‘Duplex’ by Kathryn Davis

Wow… Lynda Barry, one of my favorite cartoonists when I was a young adult, like totally agrees with me.  It’s like I’m in Duplex right now, reading this, because Lynda Barry could be standing inside me.

When I finished “Duplex” I had the unshakable feeling that I’d only read half of the book, and the other half was still in there and if I wanted to finish it, I’d need to read it again. I wasn’t wrong. By then I’d fallen in love with Davis’s writing, what it did to me, that combination of horror and excitement that spilled out of the book, into my past, into the now, into everything around me. The novel is packed with ordinary things (tuna casserole, skinned knees, hot water heaters, red barrettes) and extraordinary things (robots the size of needles, “dactilo ports” in restrooms, those flying scows), and then there are things that fall somewhere in between: the word “aquanaut,” a purse-shaped thing called a “Mary bean” that can drift across the ocean to other continents, a convent named after a girl who was roasted on a brazier.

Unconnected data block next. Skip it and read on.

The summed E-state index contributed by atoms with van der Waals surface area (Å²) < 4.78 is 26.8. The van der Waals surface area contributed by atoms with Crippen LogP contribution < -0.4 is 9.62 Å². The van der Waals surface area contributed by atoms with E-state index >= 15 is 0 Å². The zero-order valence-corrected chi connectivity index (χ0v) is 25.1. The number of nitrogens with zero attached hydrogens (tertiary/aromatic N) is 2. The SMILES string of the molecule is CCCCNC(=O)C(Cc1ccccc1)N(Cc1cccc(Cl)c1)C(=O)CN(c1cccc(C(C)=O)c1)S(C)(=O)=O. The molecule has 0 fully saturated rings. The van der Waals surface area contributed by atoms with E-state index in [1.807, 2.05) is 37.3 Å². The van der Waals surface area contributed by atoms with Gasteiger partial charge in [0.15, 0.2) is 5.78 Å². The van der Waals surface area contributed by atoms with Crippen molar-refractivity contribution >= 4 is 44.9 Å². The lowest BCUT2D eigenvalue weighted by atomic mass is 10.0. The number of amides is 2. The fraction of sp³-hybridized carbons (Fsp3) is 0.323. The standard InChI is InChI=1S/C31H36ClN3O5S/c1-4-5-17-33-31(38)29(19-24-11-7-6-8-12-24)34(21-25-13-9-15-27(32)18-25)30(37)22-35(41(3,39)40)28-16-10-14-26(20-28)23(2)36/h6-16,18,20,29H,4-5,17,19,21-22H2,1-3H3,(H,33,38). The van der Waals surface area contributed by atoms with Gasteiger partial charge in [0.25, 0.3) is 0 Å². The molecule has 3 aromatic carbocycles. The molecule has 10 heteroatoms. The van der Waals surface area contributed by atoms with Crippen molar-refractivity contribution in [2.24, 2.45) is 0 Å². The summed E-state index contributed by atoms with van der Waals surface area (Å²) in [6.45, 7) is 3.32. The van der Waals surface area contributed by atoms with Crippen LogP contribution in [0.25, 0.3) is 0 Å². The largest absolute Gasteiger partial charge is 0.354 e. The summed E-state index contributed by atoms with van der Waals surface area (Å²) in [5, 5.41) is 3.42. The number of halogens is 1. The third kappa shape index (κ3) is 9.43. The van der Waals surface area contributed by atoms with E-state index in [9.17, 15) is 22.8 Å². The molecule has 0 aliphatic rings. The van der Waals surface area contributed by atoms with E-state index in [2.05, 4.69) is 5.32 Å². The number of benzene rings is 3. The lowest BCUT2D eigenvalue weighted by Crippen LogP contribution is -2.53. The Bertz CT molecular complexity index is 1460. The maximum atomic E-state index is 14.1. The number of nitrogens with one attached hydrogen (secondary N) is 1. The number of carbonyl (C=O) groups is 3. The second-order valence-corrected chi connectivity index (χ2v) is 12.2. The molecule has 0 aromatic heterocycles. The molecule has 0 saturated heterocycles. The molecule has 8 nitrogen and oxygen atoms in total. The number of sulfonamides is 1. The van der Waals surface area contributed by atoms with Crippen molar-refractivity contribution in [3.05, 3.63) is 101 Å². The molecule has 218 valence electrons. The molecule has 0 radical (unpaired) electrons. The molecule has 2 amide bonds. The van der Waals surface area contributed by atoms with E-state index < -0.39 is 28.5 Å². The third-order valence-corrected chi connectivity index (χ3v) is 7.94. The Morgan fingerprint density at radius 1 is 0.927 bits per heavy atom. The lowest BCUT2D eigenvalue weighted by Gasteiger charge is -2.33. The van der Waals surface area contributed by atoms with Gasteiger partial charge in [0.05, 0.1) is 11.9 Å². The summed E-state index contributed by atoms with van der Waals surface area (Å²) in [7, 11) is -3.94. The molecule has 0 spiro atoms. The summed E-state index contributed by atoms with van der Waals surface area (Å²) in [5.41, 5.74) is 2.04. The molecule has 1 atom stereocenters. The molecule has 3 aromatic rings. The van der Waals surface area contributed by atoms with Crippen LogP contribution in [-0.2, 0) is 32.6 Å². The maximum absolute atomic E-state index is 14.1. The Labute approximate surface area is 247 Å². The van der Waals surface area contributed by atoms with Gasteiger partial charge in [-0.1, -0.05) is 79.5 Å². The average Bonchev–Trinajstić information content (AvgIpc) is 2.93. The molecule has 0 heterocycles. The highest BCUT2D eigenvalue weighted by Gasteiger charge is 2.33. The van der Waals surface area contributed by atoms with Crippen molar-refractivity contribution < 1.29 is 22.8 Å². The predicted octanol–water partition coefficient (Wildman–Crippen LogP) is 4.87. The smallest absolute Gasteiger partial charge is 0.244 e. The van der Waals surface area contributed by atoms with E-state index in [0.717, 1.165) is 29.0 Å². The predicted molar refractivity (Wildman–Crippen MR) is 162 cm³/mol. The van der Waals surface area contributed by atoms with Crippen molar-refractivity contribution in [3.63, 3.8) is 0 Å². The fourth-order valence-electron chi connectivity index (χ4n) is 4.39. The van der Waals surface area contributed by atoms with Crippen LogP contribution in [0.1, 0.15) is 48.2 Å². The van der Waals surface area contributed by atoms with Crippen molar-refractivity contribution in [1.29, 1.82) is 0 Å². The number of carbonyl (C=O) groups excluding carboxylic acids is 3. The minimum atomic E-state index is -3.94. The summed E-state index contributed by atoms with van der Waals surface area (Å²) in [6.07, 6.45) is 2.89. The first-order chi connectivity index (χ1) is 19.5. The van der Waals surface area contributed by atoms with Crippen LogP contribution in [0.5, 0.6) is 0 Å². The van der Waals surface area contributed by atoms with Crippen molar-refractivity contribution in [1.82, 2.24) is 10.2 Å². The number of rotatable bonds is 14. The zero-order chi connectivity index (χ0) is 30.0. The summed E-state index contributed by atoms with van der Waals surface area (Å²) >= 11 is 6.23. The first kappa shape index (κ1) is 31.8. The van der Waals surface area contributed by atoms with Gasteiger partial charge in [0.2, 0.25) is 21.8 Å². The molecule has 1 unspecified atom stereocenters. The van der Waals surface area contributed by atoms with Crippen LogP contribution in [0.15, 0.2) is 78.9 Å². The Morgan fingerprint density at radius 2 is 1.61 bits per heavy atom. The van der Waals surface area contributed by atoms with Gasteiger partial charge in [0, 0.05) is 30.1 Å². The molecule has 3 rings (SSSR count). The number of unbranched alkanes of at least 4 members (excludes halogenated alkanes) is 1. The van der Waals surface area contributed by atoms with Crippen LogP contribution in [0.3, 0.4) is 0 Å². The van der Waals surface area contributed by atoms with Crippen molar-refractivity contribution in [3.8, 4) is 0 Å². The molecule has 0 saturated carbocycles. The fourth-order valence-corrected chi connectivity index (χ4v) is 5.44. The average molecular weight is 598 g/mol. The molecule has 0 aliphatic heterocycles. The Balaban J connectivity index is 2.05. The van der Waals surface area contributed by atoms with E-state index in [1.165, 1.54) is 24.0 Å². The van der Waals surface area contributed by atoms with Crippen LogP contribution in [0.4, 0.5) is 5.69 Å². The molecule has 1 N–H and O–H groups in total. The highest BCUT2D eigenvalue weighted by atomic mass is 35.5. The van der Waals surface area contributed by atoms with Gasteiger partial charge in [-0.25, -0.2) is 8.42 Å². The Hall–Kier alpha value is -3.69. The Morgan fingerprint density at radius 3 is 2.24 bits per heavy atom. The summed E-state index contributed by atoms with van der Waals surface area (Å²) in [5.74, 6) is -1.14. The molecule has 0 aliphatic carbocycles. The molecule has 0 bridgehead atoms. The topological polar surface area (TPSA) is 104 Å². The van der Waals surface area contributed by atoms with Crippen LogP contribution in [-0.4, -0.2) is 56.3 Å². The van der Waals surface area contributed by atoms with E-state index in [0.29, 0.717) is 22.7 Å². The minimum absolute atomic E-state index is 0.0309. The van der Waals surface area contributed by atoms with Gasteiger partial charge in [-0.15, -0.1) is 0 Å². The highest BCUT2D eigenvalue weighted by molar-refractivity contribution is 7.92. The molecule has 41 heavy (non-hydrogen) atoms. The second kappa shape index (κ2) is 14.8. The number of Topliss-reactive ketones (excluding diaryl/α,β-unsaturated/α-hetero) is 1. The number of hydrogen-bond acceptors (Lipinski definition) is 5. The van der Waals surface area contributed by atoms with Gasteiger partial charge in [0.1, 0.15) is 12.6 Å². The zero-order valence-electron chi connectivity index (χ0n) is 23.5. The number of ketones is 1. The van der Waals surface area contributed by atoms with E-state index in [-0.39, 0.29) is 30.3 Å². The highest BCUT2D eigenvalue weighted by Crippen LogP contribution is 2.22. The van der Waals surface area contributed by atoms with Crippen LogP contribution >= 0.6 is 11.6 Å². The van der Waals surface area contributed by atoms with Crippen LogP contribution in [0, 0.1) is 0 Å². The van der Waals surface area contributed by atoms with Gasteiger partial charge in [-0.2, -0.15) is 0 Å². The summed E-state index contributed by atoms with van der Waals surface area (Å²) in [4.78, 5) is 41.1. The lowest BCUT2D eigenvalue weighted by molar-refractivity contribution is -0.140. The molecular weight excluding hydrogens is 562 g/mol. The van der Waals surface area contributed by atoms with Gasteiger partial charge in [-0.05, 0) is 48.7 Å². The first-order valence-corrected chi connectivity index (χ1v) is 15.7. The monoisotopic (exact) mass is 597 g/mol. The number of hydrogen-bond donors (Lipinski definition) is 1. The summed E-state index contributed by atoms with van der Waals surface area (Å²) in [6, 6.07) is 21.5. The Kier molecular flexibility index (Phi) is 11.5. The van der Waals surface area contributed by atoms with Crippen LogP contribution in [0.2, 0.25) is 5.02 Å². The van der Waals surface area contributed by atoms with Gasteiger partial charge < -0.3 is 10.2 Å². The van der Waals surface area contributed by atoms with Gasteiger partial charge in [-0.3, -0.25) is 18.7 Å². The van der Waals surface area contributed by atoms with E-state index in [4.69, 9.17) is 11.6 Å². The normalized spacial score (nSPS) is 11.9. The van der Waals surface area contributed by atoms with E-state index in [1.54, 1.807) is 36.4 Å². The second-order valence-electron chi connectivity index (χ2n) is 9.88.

via ‘Duplex,’ by Kathryn Davis – NYTimes.com.

About mkevane

Economist at Santa Clara University and Director of Friends of African Village Libraries.
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